When a controversy arises, and a national or international uproar ensues, the Rajapaksas adopt a conciliatory mien. They make the right noises, offer extravagant promises, appoint commissions and occasionally sacrifice a few foot-soldiers. They buy time by creating the impression of compliancy and reasonableness. Once the looming danger becomes less immediate, the undertakings are contradicted, commissions consigned to oblivion and it is back to ‘ruling as usual’ for the Siblings.
That, for instance, was how the Tigers dealt with the issue of child conscription during the Third Peace Process. Their first recourse was Denial: ‘We don’t have a single child soldier’; then came Reality-Distortion via Language Rules: ‘We have a few child soldiers because some war-orphans absolutely insisted on joining’. Next came the Undertakings: ‘We will release all child soldiers by…’ followed by ‘Stage-managed visits’: ‘Come and see for yourselves’. Off and on, the Tigers would ‘demobilise’ a handful of child soldiers with much fanfare, while hiking up conscription, away from the public eye.
The Rajapaksas resorted to the same smoke-and-mirror method on innumerable occasions, their clever use of the IIGEP to deflect international pressure on human rights during a crucial period in the Fourth Eelam War being an ideal case in point. A tome would be necessary to do justice to the dexterous manner in which the Siblings confounded India on the devolution issue. When the Rajapaksas re-enthroned the unitary-state concept, they silenced India by supporting a political solution based on 13+. As the war entered its final phase, they did another pole-vault and rejected 13+ while lauding the 13th Amendment and promising to implement it fully. Once the war was won, the full implementation of the 13th Amendment was replaced with 13- (no land or police powers). The current position is a ‘home-grown solution’ in place of the Indian-imposed 13th Amendment.
Last week, the Indian High Commissioner in Colombo advocated the expeditious implementation of the LLRC plus a political solution to the ethnic problem. He was clearly hinting as to what Colombo needed to do to obtain Indian backing in Geneva. According to media reports, before the March 2012 vote in Geneva, India asked the Rajapaksas to agree to the 13th Amendment. The Siblings refused (probably under the misconception that Beijing could deliver); India voted against Sri Lanka.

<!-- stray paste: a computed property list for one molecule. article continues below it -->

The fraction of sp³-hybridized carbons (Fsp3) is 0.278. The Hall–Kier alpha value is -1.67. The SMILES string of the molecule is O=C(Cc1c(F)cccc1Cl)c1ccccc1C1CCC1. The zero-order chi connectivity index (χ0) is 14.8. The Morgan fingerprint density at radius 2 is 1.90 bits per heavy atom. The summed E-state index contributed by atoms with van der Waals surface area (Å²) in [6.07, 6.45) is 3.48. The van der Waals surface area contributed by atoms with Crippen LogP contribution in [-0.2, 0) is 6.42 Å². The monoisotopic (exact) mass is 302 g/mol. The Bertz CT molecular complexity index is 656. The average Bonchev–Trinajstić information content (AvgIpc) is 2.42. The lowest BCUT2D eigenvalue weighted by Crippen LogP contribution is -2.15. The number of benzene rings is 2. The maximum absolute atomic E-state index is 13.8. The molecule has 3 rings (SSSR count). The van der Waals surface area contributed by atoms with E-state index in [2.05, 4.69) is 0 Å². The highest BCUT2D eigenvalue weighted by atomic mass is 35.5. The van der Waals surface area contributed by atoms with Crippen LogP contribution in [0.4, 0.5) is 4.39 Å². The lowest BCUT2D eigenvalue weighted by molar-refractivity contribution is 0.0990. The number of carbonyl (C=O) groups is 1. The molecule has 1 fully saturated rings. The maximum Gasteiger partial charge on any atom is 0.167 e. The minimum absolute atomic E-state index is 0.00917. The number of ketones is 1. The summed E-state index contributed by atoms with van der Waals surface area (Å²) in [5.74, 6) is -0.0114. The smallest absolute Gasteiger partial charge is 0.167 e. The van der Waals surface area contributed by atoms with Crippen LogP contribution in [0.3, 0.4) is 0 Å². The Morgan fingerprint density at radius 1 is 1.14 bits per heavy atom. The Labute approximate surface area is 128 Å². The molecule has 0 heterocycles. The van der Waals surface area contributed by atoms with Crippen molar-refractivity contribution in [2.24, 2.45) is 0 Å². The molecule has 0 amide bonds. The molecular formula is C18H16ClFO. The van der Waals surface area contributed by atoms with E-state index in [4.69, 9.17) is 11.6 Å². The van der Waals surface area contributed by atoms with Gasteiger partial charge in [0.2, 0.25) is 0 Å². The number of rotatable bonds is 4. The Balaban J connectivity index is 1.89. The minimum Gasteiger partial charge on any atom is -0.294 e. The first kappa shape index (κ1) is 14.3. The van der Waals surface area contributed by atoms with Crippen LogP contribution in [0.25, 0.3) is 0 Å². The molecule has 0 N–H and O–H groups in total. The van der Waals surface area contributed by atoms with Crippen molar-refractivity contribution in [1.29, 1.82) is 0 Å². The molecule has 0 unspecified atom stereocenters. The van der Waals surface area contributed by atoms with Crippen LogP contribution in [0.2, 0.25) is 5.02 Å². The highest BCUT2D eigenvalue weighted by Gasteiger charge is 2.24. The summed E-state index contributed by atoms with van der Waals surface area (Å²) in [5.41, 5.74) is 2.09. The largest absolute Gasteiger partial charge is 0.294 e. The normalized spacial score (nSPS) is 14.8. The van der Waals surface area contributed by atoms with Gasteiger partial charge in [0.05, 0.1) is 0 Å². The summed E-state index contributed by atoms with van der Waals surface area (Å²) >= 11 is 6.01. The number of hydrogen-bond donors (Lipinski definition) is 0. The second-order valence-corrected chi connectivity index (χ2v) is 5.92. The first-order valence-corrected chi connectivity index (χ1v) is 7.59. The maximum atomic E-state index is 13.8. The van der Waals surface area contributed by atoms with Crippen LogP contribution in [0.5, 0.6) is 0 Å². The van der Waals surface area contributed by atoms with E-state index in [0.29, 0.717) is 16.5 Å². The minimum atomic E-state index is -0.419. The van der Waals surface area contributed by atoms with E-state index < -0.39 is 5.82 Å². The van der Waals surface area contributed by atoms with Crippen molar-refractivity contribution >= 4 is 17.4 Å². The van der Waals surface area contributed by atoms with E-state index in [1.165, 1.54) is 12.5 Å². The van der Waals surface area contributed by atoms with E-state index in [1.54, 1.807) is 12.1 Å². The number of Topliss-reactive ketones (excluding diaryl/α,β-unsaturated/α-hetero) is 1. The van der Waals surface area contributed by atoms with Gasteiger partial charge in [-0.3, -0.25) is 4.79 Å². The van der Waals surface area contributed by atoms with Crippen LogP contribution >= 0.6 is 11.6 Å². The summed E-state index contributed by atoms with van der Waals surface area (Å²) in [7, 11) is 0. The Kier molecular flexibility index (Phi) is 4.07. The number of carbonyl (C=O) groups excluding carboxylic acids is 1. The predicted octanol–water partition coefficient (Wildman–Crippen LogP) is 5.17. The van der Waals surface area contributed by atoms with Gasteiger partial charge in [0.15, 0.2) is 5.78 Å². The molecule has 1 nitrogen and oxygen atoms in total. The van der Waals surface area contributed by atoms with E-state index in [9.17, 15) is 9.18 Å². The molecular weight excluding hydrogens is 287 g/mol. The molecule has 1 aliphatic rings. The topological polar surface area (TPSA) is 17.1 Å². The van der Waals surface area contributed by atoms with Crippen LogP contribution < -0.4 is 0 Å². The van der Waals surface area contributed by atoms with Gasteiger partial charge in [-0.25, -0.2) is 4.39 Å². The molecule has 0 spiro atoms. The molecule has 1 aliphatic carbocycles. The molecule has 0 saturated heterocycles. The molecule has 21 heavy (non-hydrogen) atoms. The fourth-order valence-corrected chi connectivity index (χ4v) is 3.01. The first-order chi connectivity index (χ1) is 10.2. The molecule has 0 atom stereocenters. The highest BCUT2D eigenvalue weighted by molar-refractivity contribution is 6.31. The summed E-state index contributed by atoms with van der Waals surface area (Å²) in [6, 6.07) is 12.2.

To avoid a repeat, the Rajapaksas may promise Delhi 13 or even 13+. Basil Rajapaksa might deliver the undertaking personally, coupled with a confidential plea for Indian forbearance, until he and his ‘moderate’ brothers can rein in the Sinhala hardliners. (Today the JHU is a mere Rajapaksa creature but will Delhi remember that?). Since the Siblings would know that behind the grand political rhetoric, Delhi’s truest concern is for rupees and cents, they might buy some credibility with a few sweetheart land-deals plus promise to sign the free-trade agreement.
It might work because Washington and Delhi, despite manifold evidence to the contrary, seem to believe that the President of little Sri Lanka would not really lie to them. Lie to Sinhalese and Tamils – yes; lie to the Global or Regional superpower – absolutely not.Human rights and democratic freedoms, including devolution, are anathema to the Rajapaksas. Their real nature can be best understood by little incidents such as the unnecessary defacing of the road-mural commemorating Neelan Tiruchelvam. That churlish act was not motivated by political need. They did it because they can do anything. Absolute and arbitrary power is what the Siblings want. That is why they will promise heaven and earth, and deliver purgatory.